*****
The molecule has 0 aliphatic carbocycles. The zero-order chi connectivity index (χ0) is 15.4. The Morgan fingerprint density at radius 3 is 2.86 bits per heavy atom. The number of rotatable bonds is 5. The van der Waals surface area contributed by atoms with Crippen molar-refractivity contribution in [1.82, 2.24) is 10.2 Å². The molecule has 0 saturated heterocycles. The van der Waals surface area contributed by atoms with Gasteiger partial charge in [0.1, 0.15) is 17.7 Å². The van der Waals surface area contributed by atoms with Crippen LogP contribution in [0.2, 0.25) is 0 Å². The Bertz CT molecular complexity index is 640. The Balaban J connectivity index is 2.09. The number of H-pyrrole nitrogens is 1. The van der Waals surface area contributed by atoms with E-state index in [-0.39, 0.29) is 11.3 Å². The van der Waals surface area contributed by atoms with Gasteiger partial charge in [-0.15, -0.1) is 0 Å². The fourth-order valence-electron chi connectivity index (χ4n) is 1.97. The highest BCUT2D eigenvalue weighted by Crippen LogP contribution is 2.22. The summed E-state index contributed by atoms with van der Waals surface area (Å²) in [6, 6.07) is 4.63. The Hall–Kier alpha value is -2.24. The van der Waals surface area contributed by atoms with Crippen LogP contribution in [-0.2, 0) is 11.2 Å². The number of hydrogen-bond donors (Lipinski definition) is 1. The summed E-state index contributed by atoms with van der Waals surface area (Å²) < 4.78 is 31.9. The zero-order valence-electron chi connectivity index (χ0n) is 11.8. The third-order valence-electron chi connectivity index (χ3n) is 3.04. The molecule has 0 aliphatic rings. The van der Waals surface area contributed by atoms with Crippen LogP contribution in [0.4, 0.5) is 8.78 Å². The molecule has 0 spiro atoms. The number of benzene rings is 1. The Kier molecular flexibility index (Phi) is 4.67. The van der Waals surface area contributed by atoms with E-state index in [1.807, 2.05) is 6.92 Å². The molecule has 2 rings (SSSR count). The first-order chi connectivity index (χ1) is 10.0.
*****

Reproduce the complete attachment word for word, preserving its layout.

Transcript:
The molecule has 0 aliphatic carbocycles. The zero-order chi connectivity index (χ0) is 15.4. The Morgan fingerprint density at radius 3 is 2.86 bits per heavy atom. The number of rotatable bonds is 5. The van der Waals surface area contributed by atoms with Crippen molar-refractivity contribution in [1.82, 2.24) is 10.2 Å². The molecule has 0 saturated heterocycles. The van der Waals surface area contributed by atoms with Gasteiger partial charge in [0.1, 0.15) is 17.7 Å². The van der Waals surface area contributed by atoms with Crippen LogP contribution in [0.2, 0.25) is 0 Å². The Bertz CT molecular complexity index is 640. The Balaban J connectivity index is 2.09. The number of H-pyrrole nitrogens is 1. The van der Waals surface area contributed by atoms with E-state index in [-0.39, 0.29) is 11.3 Å². The van der Waals surface area contributed by atoms with Gasteiger partial charge in [-0.15, -0.1) is 0 Å². The fourth-order valence-electron chi connectivity index (χ4n) is 1.97. The highest BCUT2D eigenvalue weighted by Crippen LogP contribution is 2.22. The summed E-state index contributed by atoms with van der Waals surface area (Å²) in [6, 6.07) is 4.63. The Hall–Kier alpha value is -2.24. The van der Waals surface area contributed by atoms with Crippen LogP contribution in [-0.2, 0) is 11.2 Å². The number of hydrogen-bond donors (Lipinski definition) is 1. The summed E-state index contributed by atoms with van der Waals surface area (Å²) < 4.78 is 31.9. The zero-order valence-electron chi connectivity index (χ0n) is 11.8. The third-order valence-electron chi connectivity index (χ3n) is 3.04. The molecule has 0 aliphatic rings. The van der Waals surface area contributed by atoms with Crippen LogP contribution in [0.4, 0.5) is 8.78 Å². The molecule has 0 spiro atoms. The number of benzene rings is 1. The Kier molecular flexibility index (Phi) is 4.67. The van der Waals surface area contributed by atoms with E-state index in [1.807, 2.05) is 6.92 Å². The molecule has 2 rings (SSSR count). The first-order chi connectivity index (χ1) is 10.0.